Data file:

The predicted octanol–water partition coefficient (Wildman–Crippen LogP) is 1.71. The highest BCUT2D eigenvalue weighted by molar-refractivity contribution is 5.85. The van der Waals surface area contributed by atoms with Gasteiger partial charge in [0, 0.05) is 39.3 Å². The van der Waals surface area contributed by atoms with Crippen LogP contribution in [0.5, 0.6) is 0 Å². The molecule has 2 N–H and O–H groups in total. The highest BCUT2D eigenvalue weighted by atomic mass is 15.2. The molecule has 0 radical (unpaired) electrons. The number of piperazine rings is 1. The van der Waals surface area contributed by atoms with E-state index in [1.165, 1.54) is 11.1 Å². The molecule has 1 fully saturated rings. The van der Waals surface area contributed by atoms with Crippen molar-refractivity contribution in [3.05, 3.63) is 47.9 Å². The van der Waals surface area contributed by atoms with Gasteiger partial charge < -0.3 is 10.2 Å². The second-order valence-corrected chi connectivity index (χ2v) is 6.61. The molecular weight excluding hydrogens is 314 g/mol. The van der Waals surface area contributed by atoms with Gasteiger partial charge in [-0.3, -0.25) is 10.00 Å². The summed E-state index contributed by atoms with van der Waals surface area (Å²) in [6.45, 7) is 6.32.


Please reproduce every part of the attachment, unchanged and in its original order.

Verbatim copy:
The predicted octanol–water partition coefficient (Wildman–Crippen LogP) is 1.71. The highest BCUT2D eigenvalue weighted by molar-refractivity contribution is 5.85. The van der Waals surface area contributed by atoms with Gasteiger partial charge in [0, 0.05) is 39.3 Å². The van der Waals surface area contributed by atoms with Crippen LogP contribution in [0.5, 0.6) is 0 Å². The molecule has 2 N–H and O–H groups in total. The highest BCUT2D eigenvalue weighted by atomic mass is 15.2. The molecule has 0 radical (unpaired) electrons. The number of piperazine rings is 1. The van der Waals surface area contributed by atoms with E-state index in [1.165, 1.54) is 11.1 Å². The molecule has 1 fully saturated rings. The van der Waals surface area contributed by atoms with Crippen molar-refractivity contribution in [3.05, 3.63) is 47.9 Å². The van der Waals surface area contributed by atoms with Gasteiger partial charge < -0.3 is 10.2 Å². The second-order valence-corrected chi connectivity index (χ2v) is 6.61. The molecular weight excluding hydrogens is 314 g/mol. The van der Waals surface area contributed by atoms with Gasteiger partial charge in [-0.3, -0.25) is 10.00 Å². The summed E-state index contributed by atoms with van der Waals surface area (Å²) in [6.45, 7) is 6.32.